Non-Profit Expands Services Virtually During Pandemic


Abby Guttman

Senior Annalise Fabricatore recently joined LiveGirl, an organization that promotes growth and development among middle school girls

Abby Guttman, Staff Writer

Since 2014, an organization known as LiveGirl has been guiding young women from Connecticut into becoming strong, independent thinkers through engaging group sessions and a variety of programming.  Challenges posed by the COVID-19 pandemic have limited many of those opportunities, but have also offered new ones.

In a typical year,  many empowerment programs and time-flexible events are available through the LiveGirl organization, such as a LiveGirl League, Launchpad, High School Mentorships, and Leadership Conferences. Girls from middle school to college can interact with each other, give advice, create and conduct interest-based projects, and discuss controversial topics with guest speakers, all with a common goal in mind: building self-esteem and confidence.  However, many of these activities are no longer safe to conduct during the pandemic

Program director Alison Waller said the COVID-19 quarantine has impacted LiveGirl in positive and negative ways. Over the past seven months, many in-person activities were canceled and some had to be moved to virtual environments. Before the shutdown, LiveGirl activities were in person and only offered to girls in the state of Connecticut with many participants from Fairfield County.  

However, moving to a virtual setting has now allowed more access for girls worldwide to join and take advantage of what LiveGirl has to offer.

Waller, who started at LiveGirl during its early years, said, “the primary goal of LiveGirl is that by the time a girl is in high school she is confident about who she is, able to say no and make decisions, lead others and make fearless inclusive leaders.”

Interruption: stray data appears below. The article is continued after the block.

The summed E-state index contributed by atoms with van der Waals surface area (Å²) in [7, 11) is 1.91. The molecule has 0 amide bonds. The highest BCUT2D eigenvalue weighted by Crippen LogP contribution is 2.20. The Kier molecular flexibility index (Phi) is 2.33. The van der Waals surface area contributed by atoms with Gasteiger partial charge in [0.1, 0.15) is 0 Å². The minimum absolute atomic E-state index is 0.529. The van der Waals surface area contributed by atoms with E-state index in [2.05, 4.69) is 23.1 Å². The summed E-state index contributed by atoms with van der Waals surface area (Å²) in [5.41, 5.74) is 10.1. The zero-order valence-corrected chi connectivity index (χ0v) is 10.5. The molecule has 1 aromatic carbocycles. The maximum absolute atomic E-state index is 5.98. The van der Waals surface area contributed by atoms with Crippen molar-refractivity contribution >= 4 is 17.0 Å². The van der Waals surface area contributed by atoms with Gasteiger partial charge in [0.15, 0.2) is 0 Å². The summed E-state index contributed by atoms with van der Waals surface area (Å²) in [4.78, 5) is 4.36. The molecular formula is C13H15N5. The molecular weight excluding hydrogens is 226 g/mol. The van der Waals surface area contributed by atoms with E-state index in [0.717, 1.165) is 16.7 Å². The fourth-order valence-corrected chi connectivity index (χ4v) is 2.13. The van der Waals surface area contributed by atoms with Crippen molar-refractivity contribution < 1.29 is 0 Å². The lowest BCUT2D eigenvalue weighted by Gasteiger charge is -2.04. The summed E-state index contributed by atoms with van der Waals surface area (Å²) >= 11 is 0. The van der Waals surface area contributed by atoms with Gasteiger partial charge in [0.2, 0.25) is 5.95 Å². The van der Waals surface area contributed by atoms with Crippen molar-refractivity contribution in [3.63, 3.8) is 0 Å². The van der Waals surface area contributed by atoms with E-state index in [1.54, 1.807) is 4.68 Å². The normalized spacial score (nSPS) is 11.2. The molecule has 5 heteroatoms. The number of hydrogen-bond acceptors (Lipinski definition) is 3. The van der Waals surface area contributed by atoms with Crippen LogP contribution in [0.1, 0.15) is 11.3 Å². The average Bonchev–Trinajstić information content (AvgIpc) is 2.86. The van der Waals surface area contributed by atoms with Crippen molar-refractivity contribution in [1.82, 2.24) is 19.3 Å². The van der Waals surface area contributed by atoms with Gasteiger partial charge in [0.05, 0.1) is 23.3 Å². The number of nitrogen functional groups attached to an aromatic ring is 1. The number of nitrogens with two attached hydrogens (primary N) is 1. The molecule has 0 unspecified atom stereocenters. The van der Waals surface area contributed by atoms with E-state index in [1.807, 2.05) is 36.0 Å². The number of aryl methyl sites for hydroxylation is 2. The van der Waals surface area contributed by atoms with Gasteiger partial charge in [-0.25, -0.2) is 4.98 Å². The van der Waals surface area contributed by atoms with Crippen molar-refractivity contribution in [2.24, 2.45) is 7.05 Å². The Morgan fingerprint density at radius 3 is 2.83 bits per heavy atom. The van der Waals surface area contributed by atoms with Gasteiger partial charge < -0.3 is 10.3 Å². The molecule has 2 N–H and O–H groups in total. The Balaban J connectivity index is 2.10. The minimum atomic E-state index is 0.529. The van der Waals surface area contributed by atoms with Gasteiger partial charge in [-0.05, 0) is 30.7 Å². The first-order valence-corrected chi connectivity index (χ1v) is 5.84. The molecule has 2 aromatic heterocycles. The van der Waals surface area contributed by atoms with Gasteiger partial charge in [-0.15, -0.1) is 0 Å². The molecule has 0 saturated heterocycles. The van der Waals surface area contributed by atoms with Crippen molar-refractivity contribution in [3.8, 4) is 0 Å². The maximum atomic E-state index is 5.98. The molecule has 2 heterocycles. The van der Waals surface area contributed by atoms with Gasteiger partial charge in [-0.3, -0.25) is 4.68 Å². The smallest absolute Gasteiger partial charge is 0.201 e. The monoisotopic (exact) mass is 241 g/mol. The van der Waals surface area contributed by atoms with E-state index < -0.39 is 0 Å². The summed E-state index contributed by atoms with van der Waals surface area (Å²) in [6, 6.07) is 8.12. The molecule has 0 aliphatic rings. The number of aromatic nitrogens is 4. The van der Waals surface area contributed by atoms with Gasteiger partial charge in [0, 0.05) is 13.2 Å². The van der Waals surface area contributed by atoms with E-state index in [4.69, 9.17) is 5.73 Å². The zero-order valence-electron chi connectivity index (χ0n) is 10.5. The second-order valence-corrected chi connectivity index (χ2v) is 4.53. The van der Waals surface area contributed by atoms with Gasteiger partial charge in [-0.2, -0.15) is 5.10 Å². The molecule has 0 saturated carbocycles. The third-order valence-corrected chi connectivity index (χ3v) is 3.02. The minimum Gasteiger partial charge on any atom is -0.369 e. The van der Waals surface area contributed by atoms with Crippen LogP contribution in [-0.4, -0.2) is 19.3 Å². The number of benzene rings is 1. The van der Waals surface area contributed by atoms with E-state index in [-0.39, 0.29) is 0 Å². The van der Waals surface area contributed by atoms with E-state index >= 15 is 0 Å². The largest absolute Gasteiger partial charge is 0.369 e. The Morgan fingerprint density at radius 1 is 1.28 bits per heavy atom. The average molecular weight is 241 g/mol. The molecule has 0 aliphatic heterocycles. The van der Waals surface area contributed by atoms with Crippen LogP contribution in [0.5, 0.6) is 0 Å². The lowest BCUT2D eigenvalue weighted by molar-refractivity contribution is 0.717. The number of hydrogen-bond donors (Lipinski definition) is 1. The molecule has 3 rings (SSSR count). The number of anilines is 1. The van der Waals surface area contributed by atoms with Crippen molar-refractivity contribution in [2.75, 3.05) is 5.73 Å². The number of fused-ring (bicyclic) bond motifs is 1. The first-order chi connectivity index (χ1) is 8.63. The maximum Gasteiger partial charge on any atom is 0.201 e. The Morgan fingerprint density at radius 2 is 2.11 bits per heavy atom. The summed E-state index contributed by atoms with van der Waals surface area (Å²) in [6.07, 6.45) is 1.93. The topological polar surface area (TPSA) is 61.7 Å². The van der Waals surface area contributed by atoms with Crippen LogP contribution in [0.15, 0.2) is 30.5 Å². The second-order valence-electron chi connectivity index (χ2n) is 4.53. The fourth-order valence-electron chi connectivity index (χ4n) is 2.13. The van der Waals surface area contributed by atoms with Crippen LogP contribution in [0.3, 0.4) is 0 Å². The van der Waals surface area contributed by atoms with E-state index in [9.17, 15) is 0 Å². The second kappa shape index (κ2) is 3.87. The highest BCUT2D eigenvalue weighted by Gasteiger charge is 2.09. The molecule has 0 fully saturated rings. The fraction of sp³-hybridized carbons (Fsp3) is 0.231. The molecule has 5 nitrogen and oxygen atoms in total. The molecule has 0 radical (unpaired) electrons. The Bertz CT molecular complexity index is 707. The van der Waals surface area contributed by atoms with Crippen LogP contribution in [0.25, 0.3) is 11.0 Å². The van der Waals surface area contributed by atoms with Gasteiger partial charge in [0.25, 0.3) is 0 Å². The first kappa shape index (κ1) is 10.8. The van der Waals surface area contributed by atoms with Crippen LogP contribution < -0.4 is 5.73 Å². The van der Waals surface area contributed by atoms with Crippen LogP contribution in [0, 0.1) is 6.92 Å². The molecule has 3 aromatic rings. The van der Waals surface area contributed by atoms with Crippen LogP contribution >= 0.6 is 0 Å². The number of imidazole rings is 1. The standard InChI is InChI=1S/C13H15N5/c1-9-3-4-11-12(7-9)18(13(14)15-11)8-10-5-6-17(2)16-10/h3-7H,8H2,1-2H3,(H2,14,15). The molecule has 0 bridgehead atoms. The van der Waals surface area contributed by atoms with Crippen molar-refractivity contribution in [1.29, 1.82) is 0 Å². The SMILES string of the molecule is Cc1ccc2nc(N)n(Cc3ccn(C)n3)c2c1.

Senior fellow and AITE senior Jordan Mallis has been a part of the organization for four years. She has participated in the program LiveGirl League, been a high school mentor, and now recruits potential high school members to the program. Mallis said she’s learned a lot from her experiences with LiveGirl.

“From speaking clearly in front of large audiences, to becoming a helpful mentor, and helping make positive changes in our community, LiveGirl has truly been such an amazing experience and has provided me with so many opportunities that have helped me in ways I couldn’t even imagine.”

Mallis said being a part of LiveGirl has also had academic benefits. She has learned new communication skills that have given her the confidence necessary to raise her hand in class to ask questions and give a class presentation without trepidation. She also has become more passionate when discussing controversial topics. Through many projects she’s participated in with LiveGirl League, she now possesses the ability to voice a difference of opinion in school without hesitation.

Annalise Fabricatore, senior at Stamford High School, is a new member of LiveGirl participating as a high school mentor. After reading and hearing about LiveGirl, she said she was particularly drawn to how the organization focuses on helping girls with stress and anxiety. She felt strongly about “giving younger girls advice and helping them deal with school and test anxieties.” All the members of LiveGirl, including Fabricatore, want to make middle school life easier for girls and will help them in any way they can.

Waller said that she hopes LiveGirl continues to reach out to a larger community, leaving girls with new-found confidence and the drive to make a difference in the world.